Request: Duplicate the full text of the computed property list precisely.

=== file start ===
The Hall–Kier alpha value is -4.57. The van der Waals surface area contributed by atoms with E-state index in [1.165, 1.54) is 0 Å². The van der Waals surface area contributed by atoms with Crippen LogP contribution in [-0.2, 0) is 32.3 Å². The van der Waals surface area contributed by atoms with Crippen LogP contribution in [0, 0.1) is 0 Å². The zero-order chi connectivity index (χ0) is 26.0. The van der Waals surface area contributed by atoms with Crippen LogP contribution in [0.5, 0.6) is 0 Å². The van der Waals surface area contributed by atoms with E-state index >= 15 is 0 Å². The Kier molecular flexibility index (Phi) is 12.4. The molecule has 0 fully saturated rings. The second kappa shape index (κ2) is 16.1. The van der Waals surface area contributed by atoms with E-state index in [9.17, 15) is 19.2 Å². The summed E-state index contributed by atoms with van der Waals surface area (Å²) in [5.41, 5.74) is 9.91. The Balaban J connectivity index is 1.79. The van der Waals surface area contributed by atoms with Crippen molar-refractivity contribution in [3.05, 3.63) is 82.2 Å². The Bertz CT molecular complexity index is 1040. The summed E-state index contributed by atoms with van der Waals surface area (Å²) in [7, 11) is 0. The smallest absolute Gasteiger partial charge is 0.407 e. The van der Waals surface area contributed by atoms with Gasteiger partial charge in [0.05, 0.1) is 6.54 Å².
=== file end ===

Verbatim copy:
The Hall–Kier alpha value is -4.57. The van der Waals surface area contributed by atoms with E-state index in [1.165, 1.54) is 0 Å². The van der Waals surface area contributed by atoms with Crippen LogP contribution in [-0.2, 0) is 32.3 Å². The van der Waals surface area contributed by atoms with Crippen LogP contribution in [0, 0.1) is 0 Å². The zero-order chi connectivity index (χ0) is 26.0. The van der Waals surface area contributed by atoms with Crippen LogP contribution in [0.5, 0.6) is 0 Å². The van der Waals surface area contributed by atoms with E-state index >= 15 is 0 Å². The Kier molecular flexibility index (Phi) is 12.4. The molecule has 0 fully saturated rings. The second kappa shape index (κ2) is 16.1. The van der Waals surface area contributed by atoms with E-state index in [9.17, 15) is 19.2 Å². The summed E-state index contributed by atoms with van der Waals surface area (Å²) in [5.41, 5.74) is 9.91. The Balaban J connectivity index is 1.79. The van der Waals surface area contributed by atoms with Crippen molar-refractivity contribution in [3.05, 3.63) is 82.2 Å². The Bertz CT molecular complexity index is 1040. The summed E-state index contributed by atoms with van der Waals surface area (Å²) in [7, 11) is 0. The smallest absolute Gasteiger partial charge is 0.407 e. The van der Waals surface area contributed by atoms with Gasteiger partial charge in [0.05, 0.1) is 6.54 Å².